The Pentagon is currently working alongside the US Congress to come up with “statutory tools to intervene” in acquisitions and mergers of American defence firms in a bid to prevent alleged “nefarious practices”.
The US Department of Defence is aware that some of the country’s “adversaries” are seeking to use the current economic situation created by the coronavirus pandemic to acquire some US defence companies, the Pentagon’s top acquisition official, Ellen Lord, has said.
According to the official, the Pentagon is working in concert with Congress to work out ways to prevent such acquisitions as some defence companies are seeking sales or mergers as a way out of economic difficulties. Lord noted that the government is working on introducing “statutory tools to intervene” in situations like this.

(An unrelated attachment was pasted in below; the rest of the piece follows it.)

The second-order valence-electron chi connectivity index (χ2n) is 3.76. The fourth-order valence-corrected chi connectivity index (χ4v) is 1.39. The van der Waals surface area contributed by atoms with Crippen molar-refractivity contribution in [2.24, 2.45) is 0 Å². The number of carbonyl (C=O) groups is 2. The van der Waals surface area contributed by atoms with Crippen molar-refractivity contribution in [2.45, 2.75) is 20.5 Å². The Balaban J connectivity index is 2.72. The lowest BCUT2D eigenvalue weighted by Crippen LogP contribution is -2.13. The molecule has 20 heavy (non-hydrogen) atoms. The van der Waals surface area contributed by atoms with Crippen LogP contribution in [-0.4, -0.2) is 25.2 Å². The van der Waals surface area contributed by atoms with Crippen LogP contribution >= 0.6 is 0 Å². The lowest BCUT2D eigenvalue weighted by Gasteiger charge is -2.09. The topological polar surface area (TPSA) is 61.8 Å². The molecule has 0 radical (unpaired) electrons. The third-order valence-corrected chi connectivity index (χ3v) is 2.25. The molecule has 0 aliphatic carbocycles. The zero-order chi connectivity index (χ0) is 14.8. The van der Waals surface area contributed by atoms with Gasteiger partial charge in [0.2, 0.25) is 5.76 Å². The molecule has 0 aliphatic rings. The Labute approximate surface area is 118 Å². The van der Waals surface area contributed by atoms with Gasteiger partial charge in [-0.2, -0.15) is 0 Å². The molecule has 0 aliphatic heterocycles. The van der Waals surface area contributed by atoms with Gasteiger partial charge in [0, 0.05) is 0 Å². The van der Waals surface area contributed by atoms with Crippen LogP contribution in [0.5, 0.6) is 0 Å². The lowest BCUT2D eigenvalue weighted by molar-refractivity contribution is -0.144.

Currently, companies that are experiencing financial trouble due to the pandemic have the opportunity to apply for government aid, but so far fewer than 20 defence companies have done so. The lack of interest can be explained by the side obligations that the government aid comes attached with, Ellen Lord explained.
Ellen Lord stressed that in an economic situation like this, it’s important that big, prime contractors who receive money upfront from the government are pushing this money down to their subcontractors instead of withholding it.
Most American “prime” defence contractors, including Lockheed Martin, BAE Systems, General Dynamics, and Northrop Grumman, have already announced plans to push around $856 million in early payments down to their respective subcontractors, which might just save them from bankruptcy or from resorting to sales or mergers.